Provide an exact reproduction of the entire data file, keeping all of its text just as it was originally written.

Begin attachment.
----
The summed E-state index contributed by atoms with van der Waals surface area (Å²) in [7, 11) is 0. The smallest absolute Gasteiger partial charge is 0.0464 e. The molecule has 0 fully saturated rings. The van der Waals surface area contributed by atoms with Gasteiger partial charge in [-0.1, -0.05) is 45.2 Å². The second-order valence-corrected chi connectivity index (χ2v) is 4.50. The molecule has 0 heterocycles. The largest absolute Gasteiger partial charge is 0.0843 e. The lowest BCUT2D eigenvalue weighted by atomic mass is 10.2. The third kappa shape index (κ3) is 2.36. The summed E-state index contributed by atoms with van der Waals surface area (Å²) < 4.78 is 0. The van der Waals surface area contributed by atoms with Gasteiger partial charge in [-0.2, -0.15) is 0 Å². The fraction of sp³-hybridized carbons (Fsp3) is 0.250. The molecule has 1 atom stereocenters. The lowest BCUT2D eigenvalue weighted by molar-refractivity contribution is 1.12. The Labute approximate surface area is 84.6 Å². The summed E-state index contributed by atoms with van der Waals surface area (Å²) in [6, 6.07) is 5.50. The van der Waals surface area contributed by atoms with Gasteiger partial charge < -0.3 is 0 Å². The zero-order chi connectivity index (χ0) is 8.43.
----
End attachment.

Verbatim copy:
The summed E-state index contributed by atoms with van der Waals surface area (Å²) in [7, 11) is 0. The smallest absolute Gasteiger partial charge is 0.0464 e. The molecule has 0 fully saturated rings. The van der Waals surface area contributed by atoms with Gasteiger partial charge in [-0.1, -0.05) is 45.2 Å². The second-order valence-corrected chi connectivity index (χ2v) is 4.50. The molecule has 0 heterocycles. The largest absolute Gasteiger partial charge is 0.0843 e. The lowest BCUT2D eigenvalue weighted by atomic mass is 10.2. The third kappa shape index (κ3) is 2.36. The summed E-state index contributed by atoms with van der Waals surface area (Å²) < 4.78 is 0. The van der Waals surface area contributed by atoms with Gasteiger partial charge in [-0.2, -0.15) is 0 Å². The fraction of sp³-hybridized carbons (Fsp3) is 0.250. The molecule has 1 atom stereocenters. The lowest BCUT2D eigenvalue weighted by molar-refractivity contribution is 1.12. The Labute approximate surface area is 84.6 Å². The summed E-state index contributed by atoms with van der Waals surface area (Å²) in [6, 6.07) is 5.50. The van der Waals surface area contributed by atoms with Gasteiger partial charge < -0.3 is 0 Å². The zero-order chi connectivity index (χ0) is 8.43.